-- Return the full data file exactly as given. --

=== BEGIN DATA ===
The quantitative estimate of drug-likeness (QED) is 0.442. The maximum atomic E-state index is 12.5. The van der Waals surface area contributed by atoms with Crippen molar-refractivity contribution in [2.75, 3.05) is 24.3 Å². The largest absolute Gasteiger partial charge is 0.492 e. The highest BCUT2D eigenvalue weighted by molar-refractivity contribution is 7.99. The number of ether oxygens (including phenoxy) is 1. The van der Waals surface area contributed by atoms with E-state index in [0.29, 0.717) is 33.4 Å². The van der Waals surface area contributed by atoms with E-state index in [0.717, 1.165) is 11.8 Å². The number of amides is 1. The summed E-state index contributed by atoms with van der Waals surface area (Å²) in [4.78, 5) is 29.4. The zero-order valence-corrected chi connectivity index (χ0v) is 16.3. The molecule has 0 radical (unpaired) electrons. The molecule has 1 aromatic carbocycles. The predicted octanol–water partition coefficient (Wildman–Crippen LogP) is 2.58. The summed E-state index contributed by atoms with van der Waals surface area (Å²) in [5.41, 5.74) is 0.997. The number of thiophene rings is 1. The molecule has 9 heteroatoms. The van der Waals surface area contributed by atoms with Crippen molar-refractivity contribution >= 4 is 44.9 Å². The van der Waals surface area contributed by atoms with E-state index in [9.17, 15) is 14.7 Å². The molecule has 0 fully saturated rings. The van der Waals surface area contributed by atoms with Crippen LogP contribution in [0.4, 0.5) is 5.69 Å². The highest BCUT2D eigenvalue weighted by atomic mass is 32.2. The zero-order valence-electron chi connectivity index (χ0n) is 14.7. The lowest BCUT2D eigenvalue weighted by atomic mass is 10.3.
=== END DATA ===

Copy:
The quantitative estimate of drug-likeness (QED) is 0.442. The maximum atomic E-state index is 12.5. The van der Waals surface area contributed by atoms with Crippen molar-refractivity contribution in [2.75, 3.05) is 24.3 Å². The largest absolute Gasteiger partial charge is 0.492 e. The highest BCUT2D eigenvalue weighted by molar-refractivity contribution is 7.99. The number of ether oxygens (including phenoxy) is 1. The van der Waals surface area contributed by atoms with E-state index in [0.29, 0.717) is 33.4 Å². The van der Waals surface area contributed by atoms with E-state index in [0.717, 1.165) is 11.8 Å². The number of amides is 1. The summed E-state index contributed by atoms with van der Waals surface area (Å²) in [4.78, 5) is 29.4. The zero-order valence-corrected chi connectivity index (χ0v) is 16.3. The molecule has 0 radical (unpaired) electrons. The molecule has 1 aromatic carbocycles. The predicted octanol–water partition coefficient (Wildman–Crippen LogP) is 2.58. The summed E-state index contributed by atoms with van der Waals surface area (Å²) in [5.41, 5.74) is 0.997. The number of thiophene rings is 1. The molecule has 9 heteroatoms. The van der Waals surface area contributed by atoms with Crippen molar-refractivity contribution >= 4 is 44.9 Å². The van der Waals surface area contributed by atoms with E-state index in [9.17, 15) is 14.7 Å². The molecule has 0 fully saturated rings. The van der Waals surface area contributed by atoms with Crippen LogP contribution in [0.4, 0.5) is 5.69 Å². The highest BCUT2D eigenvalue weighted by atomic mass is 32.2. The zero-order valence-electron chi connectivity index (χ0n) is 14.7. The lowest BCUT2D eigenvalue weighted by atomic mass is 10.3.